Try leaving a glass of tap water on the table for a day without touching it. You’ll notice the sides of the glass are speckled with bubbles. Where did this gas come from? It came right out of the water, in fact. As the water passed through the pipes on its way to your home, gases from the surrounding air were dissolved into it.
As the water warms, it is able to hold less gas. Boiling the water removes a lot of the dissolved gases in the water, just as a glass of water left out on a table will release bubbles.
Freezing the water does the same thing. Ice is formed as the water molecules line up with one another, which also pushes out dissolved gases and minerals. Because the water freezes from the top down, the dissolved gases are pushed slowly to the bottom until it collects into bubbles. Filtered water has less dissolved minerals in it, also making for clearer ice cubes. So should you be using non-filtered water for this activity, to make the difference more obvious?
When you think of snow, icebergs or glaciers, you rarely think of them as transparent. They are often shades of white or blue, and sometimes even pink or green. The reason has little to do with the ice itself, but what lies trapped in it.
As light passes through the solid ice and hits a bubble, it bends or ‘refracts’. Sometimes it will bend enough to bounce right back out again, reflecting most of the light and making the snow or iceberg look a bright white colour. If there is something in the ice capable of absorbing some of the light, like minerals or algae, it will bounce back a colour like green or pink.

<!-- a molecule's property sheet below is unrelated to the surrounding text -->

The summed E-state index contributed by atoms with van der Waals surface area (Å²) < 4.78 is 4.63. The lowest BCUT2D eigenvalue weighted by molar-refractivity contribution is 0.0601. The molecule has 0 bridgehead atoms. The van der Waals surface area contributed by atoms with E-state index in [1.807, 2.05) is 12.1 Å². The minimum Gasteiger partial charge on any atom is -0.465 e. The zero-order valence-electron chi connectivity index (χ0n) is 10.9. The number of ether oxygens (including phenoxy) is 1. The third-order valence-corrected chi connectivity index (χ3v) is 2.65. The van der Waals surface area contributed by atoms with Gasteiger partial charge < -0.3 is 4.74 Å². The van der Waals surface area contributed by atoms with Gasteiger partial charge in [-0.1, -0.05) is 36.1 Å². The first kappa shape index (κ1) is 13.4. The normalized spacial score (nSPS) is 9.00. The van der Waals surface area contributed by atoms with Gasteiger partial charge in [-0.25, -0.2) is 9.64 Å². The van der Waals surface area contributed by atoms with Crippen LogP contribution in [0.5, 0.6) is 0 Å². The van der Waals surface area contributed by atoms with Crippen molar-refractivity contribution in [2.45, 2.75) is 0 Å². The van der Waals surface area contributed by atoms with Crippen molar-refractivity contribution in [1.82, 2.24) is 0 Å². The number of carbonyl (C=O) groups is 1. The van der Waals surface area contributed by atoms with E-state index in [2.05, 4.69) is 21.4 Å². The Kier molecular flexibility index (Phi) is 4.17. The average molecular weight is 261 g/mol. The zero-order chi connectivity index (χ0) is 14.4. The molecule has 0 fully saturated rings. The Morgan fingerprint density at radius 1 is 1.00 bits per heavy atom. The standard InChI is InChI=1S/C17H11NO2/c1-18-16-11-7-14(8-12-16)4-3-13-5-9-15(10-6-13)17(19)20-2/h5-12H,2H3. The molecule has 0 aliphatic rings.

Warning: This activity requires boiling water. Younger scientists should seek the help of an adult.
You will need
- A small pot
- Ice cube trays or small containers
- 1 litre bottle of filtered water
- A freezer
- A pen
What to do
- Pour half of your filtered water into a pot and boil it for at least five minutes. Let it cool and repeat.
- Fill one of your containers or ice cube trays with the remaining, non-boiled water.
- Once the pot has finished boiling, fill the second container with the hot water. Take care not to scald your hands.
- Place both containers into the freezer, using your pen and paper to keep a note or make a label detailing which one contains the boiled water.
- Wait two hours (if the containers are large, you might have to wait overnight).
- Take out the containers. If there’s ice on the outside of the containers, remove the ice before comparing them (you might need to run some warm water over the outside of them first).
- Which ice looks the clearest?